Celebrating 25 Years of the ADA

Some days, Kristal Nemeroff needs her wheelchair, but usually her walker suffices. She is slower than the students who buzz around her, but her motivation is in overdrive. At 27, Kristal is the nurse at Hamilton Elementary School in rural Pennsylvania, a few miles from where she grew up.

Securing the job and completing her nursing certificate required fortitude and determination in a profession that she (and many others) once thought was off-limits to people with disabilities.


"Rules and bones are meant to be broken," she wrote in Scrubs magazine chronicling her challenging journey. The quote has deeper meaning for Kristal, who has endured a lifelong battle with osteogenesis imperfecta, commonly known as brittle bone disease, a genetic disorder that affects the protein collagen found in bones, teeth, skin, tendons, and parts of the eye. She has endured 10 major surgeries, 25 broken bones, and months of immobility. For most of her life, Kristal has participated in research at the Eunice Kennedy Shriver National Institute of Child Health and Human Development (NICHD) aimed at improving the management of her condition.

She credits the Americans with Disabilities Act (ADA) - which marks its 25th anniversary this month - for paving the way to her career. "It's so cool to be a role model," she says. "The ADA protected my rights and now I'm making sure my students know that, whether they have a disability or a disease, they should follow their dreams."

Furthering Rehabilitation Research

The ADA, passed by Congress in 1990, created a culture of acceptance and inclusion for people with disabilities. This groundbreaking law also helped to establish a research arm at NICHD, called the National Center for Medical Rehabilitation Research, that funds scientific projects aimed at enhancing the health, productivity, independence, and quality of life of people with disabilities.

During the past two decades, this center has advanced our understanding of effective rehabilitation therapies, assistive devices, and technologies. The center has funded sophisticated software that enables people with paralysis to communicate through computers simply with their thoughts. It also has fostered development of neuroimaging techniques that allow researchers to pinpoint the parts of the brain that control various functions, making it possible to monitor the effectiveness of therapies in people with traumatic brain injuries (TBIs).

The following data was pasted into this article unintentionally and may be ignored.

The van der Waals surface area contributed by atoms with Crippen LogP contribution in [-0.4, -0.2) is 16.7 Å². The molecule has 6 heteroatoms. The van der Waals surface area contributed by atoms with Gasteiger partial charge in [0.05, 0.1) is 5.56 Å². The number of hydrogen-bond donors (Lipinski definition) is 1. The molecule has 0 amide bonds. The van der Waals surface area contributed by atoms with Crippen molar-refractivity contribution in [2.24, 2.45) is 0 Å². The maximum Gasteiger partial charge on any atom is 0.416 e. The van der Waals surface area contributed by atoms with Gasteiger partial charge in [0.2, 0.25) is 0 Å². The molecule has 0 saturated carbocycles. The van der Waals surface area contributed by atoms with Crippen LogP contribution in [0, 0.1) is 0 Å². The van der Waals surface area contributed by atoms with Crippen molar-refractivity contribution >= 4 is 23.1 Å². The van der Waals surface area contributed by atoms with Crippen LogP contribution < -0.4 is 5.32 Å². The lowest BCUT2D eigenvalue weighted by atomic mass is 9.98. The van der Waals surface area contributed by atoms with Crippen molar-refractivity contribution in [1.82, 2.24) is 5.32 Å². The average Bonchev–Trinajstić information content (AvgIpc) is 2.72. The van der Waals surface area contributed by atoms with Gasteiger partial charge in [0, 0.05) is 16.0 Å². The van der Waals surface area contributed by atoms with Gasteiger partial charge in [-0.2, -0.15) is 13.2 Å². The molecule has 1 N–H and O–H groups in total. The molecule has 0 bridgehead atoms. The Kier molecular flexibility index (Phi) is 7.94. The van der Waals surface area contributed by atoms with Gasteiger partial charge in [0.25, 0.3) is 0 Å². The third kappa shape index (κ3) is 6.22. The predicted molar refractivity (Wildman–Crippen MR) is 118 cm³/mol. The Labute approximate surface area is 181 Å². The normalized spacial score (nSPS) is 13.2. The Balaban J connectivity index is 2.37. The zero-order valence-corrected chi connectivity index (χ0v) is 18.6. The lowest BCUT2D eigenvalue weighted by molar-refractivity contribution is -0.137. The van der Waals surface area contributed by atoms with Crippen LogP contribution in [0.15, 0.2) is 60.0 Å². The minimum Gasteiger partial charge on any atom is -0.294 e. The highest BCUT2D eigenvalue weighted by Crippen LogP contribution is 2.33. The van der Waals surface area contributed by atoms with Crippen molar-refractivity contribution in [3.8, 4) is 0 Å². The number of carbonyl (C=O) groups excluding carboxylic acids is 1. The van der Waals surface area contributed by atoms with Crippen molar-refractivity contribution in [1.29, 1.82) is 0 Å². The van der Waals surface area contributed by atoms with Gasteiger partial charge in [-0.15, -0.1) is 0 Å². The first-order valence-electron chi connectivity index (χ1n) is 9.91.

The center's director, Dr. Alison Cernich, is a board-certified neuropsychologist known for her work with TBIs and computerized neuropsychological assessment. "We've come a long way since the passage of the ADA," Cernich said. "The federal resources that have gone into empowering individuals with disabilities to enable them to fully participate in society have been transformative."

Since passage of the ADA, a new generation of people with disabilities is more able to use public transportation, have access to government and other buildings, to enjoy national parks, and to cross busy streets safely. The law continues to have impact, offering not only independence and accessibility, but interdependence and a supportive climate.

Helping Kids Achieve Mobility and Independence

"It's more than access and ramps and respect," said NICHD grantee Dr. James Cole Galloway. "[ADA] created an environment where everyone is valued and given the opportunity to flex their brain, their muscle, to dream."

Galloway and his GoBabyGo! program at the University of Delaware rebuild low-tech toy cars to give kids with disabilities mobility and independence. One of those youngsters is 3-year-old Rayven, who was unable to move on her own until she got behind the wheel of a sparkling teal-blue "Frozen" car modified by Galloway's lab.


"Now, even when she's not in the car, she's moving her legs and it's not involuntary, it's intentional," said her mom Ariel Hayes of Cleveland, Ohio. Rayven, who still only weighs 20 lbs., is unable to walk or talk, but she can move the car with the back of her head, which presses a button on the headrest. "She loves being able to make it stop and go."

There's no doubt the ADA has helped improve mobility, independence, and accessibility for families with disabled children. It has also changed society's view of disabilities and of the full and productive lives that those with "diffabilities" can lead. But there still is much more to do to improve opportunities for those with disabilities, including continued research into the biological, environmental, and social factors affecting recovery and rehabilitation from disease or injury.